The UC Master Gardener Program's mission is to extend research-based information, by attending advanced trainings such as this, volunteers are even more prepared to contribute to the program's mission. With exposure and practice using new resources and materials training attendees have the tools and knowledge needed to educate the public on vegetable pests and solutions including scripted PowerPoints, activities, handouts, and vegetable pest identification card sets. One attendee reported “As a first year UC Master Gardener, this training helped me become more comfortable and more confident researching answers for pest management questions.”
At the conclusion of the training volunteers convened with their fellow county volunteers to talk about their plans to take new found knowledge back into their communities. Some of the great ideas generated were:
- offer seasonal pest problems workshops
- include a “Need Help Solving Pest Problems?” flier for all events
- add IPM tips to newsletters and social media
- integrate IPM into presentations as appropriate or relevant to topic
- add signage for damaged or diseased plants with IPM solutions in demonstration gardens
- share IPM toolkit at farmers markets and demo garden events
How We are Making a Difference
One portion of the agenda was focused on how the UC Master Gardener community is making a difference. With 6,000+ volunteers serving more than 517,000 Californians per year the impact of the UC Master Gardener volunteer effort is truly amazing. Through statewide program evaluation efforts the impact in sustainable landscaping, food gardening and community well-being is now being analyzed and reported in the programs annual report. Volunteers can see the impact they are having statewide and be proud of being part of a group that social changes they are seeing in their local communities.
As active volunteers and life-long learners UC Master Gardeners are a powerful educational tool and inspiration for others not only in the garden but in the volunteer community. Statewide educational offerings like UC IPM's train-the-trainer series help hone the diagnostics skills while building confidence in the subject matter.
The next statewide training opportunity for UC Master Gardener volunteers will be the 2020 UC Master Gardener Conference, Sept. 28 –Oct. 2, 2020 at the Granlibakken, Tahoe. The conference is the beginning planning stages and taking speaker and topic suggestions, click here to suggest a speaker or topic.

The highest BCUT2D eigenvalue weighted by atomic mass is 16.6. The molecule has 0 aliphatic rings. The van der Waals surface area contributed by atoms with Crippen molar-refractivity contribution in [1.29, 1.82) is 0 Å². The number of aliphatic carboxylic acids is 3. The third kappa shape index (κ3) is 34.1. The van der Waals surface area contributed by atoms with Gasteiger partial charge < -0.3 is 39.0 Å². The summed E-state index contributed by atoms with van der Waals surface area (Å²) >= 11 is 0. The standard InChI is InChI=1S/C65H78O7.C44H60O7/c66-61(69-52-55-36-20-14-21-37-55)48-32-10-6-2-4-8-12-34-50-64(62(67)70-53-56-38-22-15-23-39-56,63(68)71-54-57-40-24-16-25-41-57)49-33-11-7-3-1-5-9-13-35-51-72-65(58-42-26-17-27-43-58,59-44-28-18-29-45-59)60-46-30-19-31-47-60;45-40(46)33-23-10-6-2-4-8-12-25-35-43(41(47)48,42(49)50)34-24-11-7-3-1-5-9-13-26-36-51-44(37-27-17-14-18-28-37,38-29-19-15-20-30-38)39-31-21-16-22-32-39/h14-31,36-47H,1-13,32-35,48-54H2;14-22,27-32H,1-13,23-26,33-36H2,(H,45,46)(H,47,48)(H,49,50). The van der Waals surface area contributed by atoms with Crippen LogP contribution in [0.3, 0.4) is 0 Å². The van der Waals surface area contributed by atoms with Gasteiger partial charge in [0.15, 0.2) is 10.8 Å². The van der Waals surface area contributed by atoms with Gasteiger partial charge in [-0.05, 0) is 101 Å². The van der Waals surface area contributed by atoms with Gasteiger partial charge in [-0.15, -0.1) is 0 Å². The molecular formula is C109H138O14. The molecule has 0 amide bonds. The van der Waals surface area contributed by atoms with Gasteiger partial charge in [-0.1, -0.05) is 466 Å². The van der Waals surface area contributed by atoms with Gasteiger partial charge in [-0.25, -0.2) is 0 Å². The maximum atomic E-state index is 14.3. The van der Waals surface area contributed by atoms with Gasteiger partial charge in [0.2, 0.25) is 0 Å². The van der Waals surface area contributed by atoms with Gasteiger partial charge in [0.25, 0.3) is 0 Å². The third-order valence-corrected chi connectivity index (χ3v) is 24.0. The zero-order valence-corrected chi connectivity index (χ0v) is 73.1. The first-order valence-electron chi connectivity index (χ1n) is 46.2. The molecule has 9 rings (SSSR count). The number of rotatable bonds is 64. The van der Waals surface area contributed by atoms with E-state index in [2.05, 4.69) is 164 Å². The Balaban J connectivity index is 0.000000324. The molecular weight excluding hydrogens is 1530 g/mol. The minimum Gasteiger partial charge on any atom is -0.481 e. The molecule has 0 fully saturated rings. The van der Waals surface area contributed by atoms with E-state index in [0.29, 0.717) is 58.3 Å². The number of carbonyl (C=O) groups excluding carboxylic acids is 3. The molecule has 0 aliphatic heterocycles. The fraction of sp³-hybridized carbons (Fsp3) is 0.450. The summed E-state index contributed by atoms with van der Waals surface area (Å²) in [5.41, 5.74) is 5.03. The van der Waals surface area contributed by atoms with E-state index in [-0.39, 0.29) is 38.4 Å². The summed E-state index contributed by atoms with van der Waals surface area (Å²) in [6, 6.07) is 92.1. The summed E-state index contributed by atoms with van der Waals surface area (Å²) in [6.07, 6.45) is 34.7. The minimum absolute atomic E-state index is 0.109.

- Author: Donna Valadez
The UC Master Gardener Program is pleased to announce the winners of the 40th Anniversary UC Master Gardener Photo Contest. Thank you for helping tell our story by submitting over 480 photos and to all the people who voted.
“People's Choice” Winners
1st - “Lettuce Grow”, My Thanh Kim, San Diego County
2nd - “Early Head Start Students”, Marti Lindsey, Los Angeles County
3rd - “Stairway to a Heavenly Garden”, Leora Worthington, Monterey County
First, Second and Third place winners were notified by email and will receive prizes and be showcased on the statewide UC Master Gardener Program website, UC ANR Repository, UC Master Gardener social media channels, program marketing materials and the 2019 annual report. Winners will also be recognized by having their photo displayed in a gallery at the 2020 UC Master Gardener Program statewide conference.
Thank You for your Support
Thank you to everyone who participated in the Photo Contest! The gallery of submitted photos represents what it means to be a UC Master Gardener. The photos will be used to communicate our impact, message and mission through the use of imagery.
Together we are making a difference!
4th - “Kids+tools= Cool School Garden”, My Thanh Kim, San Diego County
5th - “Drip Irrigation or Dripping in Paint”, My Thanh Kim, San Diego County
6th - “Queen Bee surrounded by her Entourage at the Master Gardener booth, Amador County Fair”, Betty Olson-Jones, Amador County
7th - “Master Gardener Butterfly Garden (Alice Keck Memorial Garden Santa Barbara)”, Karen Twibell, Santa Barbara County
8th - “MG Coordinator, Maggie O'Neill is also a cake decorator! Celebrating Volunteers”, Robin Rowe, San Bernardino County
9th - “Future UC Master Gardener!”, Lauren Snowden, Yuba-Sutter Counties
10th - “Working Together for better gardens”, Julie Enberg
- Author: Katelyn Ogburn
While the UC Master Gardener Program has been around since the 1980s, thankfully our technology has changed with the times. Most recently, the Volunteer Management System (VMS) received its long overdue upgrade – we've launched version 3.1!
Great feedback was collected from volunteers and coordinators to lay the foundation for the new system. VMS 3.1 maintains all the functionality of the old system with up-to-date branding and design. Additionally, VMS 3.1 has many of the new features YOU requested.
Check out what's new!
- Updated hours display (year and lifetime)
- User-centric navigation
- Automatic alerts and reminders
- Search bars
- ... and so much more!
It's exciting to have a system designed specifically to meet the needs of the UC Master Gardener Program. Enjoy the new features built just for you! If you have any feedback for future improvements, please submit your comments through the Feedback Survey at ucanr.edu/vmsfeedback.
If you have any questions about the new system, help is only a click away. Check out our VMS help page, which includes a new VMS User's Guide and How-To videos for commonly used functions. See for yourself at: ucanr.edu/sites/vmshelp.